Veggie delight: NPD innovation for millennials

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20 Feb 2018 --- With “Mindful Choices” tipped as Innova Market Insights top trend forecast for this year, the move is making its way onto the dinner plates of health-minded young millennials. As concerns around sustainability, animal welfare and campaigns such as Veganuary is building momentum and driving innovation in the meat-free space.

The world “flexitarian” has been around for some time, as more and more consumers opt for Meat Free Monday and meatless meals, on more than one occasion during the week. German-based supermarket, Aldi are expanding their brands to include more vegetarian and vegan products, as their entire approach shifts to a healthier outlook.
Innova Market Insights tipped “Mindful Choices” as its number one food trend, consumers want conscientious food choices and are paying closer attention to the ingredients list. They want products that are healthy for themselves and the planet. This trend continues to expand throughout many channels of food supply and production, and Aldi has been an adopter of the trends.
Another trend for 2018 is “Bountiful Choice”, meaning consumers want more than just the regular selection of goods, they want variety. Aldi is offering new options weekly, with products like hummus and guacamole being offered in a greater variety of flavors and options. The retailer has released a new Earth Grown product line that is entirely meat-free. It includes free from all animal by-products like dairy, eggs, gelatin and even honey. This line of both mindful and bountiful: there is a broad variety of options and look towards a more mindful future free from animal products.
Aldi’s Earth Grown product line is offering a new selection of meat substitute products like vegan sausages, burgers and chicken-less patties. The supermarket also sells Earth Grown Mozzarella Style Shreds and dairy-free ice cream.
Vegetarian-friendly foods and snacks are just some of the new products now offered by Orkla companies this month.
“February is a strong launch window with a multitude of exciting innovations responding to the trend towards natural and plant-based food and better-for-you products,” notes Arve Heltne, Senior Vice President Orkla Marketing & Innovation.
The many new vegan offerings include plant-based mince and drinks for people on the move from the Danish Naturli’ brand and flavorful alternatives to meat from the Swedish Anamma brand.
“These successful products are being rolled out in new markets, and we are now launching several Anamma products and Naturli’ plant-based drinks in Norway,” Heltne notes.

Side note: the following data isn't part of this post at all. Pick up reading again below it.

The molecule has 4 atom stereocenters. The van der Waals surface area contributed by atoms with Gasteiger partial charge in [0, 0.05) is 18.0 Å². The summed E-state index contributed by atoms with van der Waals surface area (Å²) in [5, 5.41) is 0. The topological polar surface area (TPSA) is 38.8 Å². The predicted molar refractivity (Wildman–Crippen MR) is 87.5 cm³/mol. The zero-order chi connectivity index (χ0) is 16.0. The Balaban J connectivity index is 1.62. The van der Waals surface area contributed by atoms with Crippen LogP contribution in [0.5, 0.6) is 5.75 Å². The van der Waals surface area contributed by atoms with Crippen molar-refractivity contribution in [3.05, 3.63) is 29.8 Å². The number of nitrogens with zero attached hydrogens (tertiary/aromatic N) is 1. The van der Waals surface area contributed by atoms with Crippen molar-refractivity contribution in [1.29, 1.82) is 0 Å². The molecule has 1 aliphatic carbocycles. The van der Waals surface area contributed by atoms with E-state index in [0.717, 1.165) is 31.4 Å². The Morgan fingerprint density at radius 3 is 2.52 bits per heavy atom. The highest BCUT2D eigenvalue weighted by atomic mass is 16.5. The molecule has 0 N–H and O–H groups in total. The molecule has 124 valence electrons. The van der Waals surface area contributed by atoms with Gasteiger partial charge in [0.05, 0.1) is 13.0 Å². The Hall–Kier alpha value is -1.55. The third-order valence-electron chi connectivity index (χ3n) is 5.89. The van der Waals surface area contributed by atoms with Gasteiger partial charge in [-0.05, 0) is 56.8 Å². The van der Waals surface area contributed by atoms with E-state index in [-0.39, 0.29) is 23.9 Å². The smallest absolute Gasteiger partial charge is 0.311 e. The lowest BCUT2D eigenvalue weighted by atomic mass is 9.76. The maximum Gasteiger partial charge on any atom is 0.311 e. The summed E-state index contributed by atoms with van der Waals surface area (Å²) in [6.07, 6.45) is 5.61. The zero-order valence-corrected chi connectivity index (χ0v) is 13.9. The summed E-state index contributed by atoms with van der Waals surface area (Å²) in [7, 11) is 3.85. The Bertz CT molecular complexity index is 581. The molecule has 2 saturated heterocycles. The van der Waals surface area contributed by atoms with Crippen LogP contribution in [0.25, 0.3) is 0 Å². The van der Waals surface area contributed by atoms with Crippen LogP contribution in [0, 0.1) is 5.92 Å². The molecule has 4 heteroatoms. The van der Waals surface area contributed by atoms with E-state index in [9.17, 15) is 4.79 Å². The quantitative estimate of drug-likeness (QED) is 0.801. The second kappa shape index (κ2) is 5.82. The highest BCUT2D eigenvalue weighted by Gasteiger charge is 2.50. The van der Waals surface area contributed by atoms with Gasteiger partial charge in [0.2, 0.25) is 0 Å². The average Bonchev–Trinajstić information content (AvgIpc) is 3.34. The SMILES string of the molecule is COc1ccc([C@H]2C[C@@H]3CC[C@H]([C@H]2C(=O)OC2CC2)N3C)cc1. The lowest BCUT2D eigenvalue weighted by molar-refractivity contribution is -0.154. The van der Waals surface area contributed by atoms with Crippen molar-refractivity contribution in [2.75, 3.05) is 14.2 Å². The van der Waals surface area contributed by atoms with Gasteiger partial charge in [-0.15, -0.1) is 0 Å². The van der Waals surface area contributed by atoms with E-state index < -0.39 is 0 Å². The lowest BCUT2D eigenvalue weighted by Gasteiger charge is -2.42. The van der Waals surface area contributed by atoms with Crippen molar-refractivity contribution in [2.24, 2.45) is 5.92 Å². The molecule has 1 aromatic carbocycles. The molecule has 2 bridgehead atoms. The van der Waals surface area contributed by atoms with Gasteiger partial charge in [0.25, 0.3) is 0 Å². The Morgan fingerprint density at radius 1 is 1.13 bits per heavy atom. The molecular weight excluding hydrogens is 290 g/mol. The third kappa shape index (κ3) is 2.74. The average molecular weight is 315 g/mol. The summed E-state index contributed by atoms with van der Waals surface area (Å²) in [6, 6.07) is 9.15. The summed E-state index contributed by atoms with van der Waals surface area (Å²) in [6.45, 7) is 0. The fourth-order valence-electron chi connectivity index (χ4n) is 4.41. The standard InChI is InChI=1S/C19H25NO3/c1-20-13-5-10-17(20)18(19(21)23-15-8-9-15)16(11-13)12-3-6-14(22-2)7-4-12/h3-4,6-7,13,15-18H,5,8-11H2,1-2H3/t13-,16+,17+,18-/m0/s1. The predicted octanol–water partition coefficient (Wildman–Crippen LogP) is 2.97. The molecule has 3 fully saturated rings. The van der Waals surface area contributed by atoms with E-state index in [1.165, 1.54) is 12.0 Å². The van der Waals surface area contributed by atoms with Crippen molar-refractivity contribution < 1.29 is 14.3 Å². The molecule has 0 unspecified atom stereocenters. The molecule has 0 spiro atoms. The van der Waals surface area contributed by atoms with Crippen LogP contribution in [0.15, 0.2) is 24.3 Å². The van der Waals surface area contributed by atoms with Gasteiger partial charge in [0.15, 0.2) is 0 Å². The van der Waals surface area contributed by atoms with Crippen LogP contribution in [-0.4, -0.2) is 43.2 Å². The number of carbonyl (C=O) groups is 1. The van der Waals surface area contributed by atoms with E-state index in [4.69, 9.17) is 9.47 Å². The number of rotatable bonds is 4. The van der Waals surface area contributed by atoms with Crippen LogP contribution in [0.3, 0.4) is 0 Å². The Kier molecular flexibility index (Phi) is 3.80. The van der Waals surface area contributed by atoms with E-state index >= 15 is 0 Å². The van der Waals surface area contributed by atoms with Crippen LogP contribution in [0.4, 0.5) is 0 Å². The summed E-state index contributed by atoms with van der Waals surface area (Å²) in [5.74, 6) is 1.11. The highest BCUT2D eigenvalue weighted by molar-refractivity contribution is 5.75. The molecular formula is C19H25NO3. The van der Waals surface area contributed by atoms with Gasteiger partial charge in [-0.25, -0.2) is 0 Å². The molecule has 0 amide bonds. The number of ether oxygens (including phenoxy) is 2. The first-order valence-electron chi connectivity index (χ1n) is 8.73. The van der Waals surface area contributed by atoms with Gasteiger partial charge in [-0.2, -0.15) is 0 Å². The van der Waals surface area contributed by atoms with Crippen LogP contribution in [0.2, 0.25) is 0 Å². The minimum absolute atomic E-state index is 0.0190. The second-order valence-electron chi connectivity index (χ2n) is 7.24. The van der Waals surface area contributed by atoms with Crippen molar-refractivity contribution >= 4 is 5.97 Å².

“Anamma has also entered into an exciting partnership with McDonald’s, which has now put a McVegan burger, based on Anamma’s vegan burger, on its menu in Sweden and Finland.”

Anamma’s vegan burgers and other vegan alternatives to traditional meat dishes have been launched in Sweden, Norway and Finland, and the entire range is presented in a new, more eco-friendly packaging. The plant-based margarine, Naturli’ Smørbar, can now be found in Norwegian, Swedish and Danish grocery stores.
Speaking to FoodIngredientsFirst, Malin Rosenqvist, Brand Manager for Anamma, Orkla Foods Sweden said: “The Swedes' interest in eating vegetarian has risen, about half say they are eating more vegetarian based food today and that they want to eat more vegetarian food in the coming year. About 10 percent of the population in Sweden is vegetarian or vegan and 20 percent of young Swedes (15-24 years old) say they are vegetarian or vegan. It’s a higher interest in vegetarian food compared to vegan food. The interest in vegetarian eating is widely spread regardless of application.” 
Consumers want to eat varied in the context of vegetarian and vegan, and therefore Orkla continuously looks at the ingredients of their products. In an innovation process, there are many factors to take into consideration. “We want to offer a high-quality product to our consumers in terms of both taste and texture,” explains Rosenqvist. “The innovation process to find the right ingredients is always ongoing. The products in our vegans Anamma are based on soybean protein and with the main ingredient coming from a non-animal source; the products have also less climate impact than a regular product made of meat.”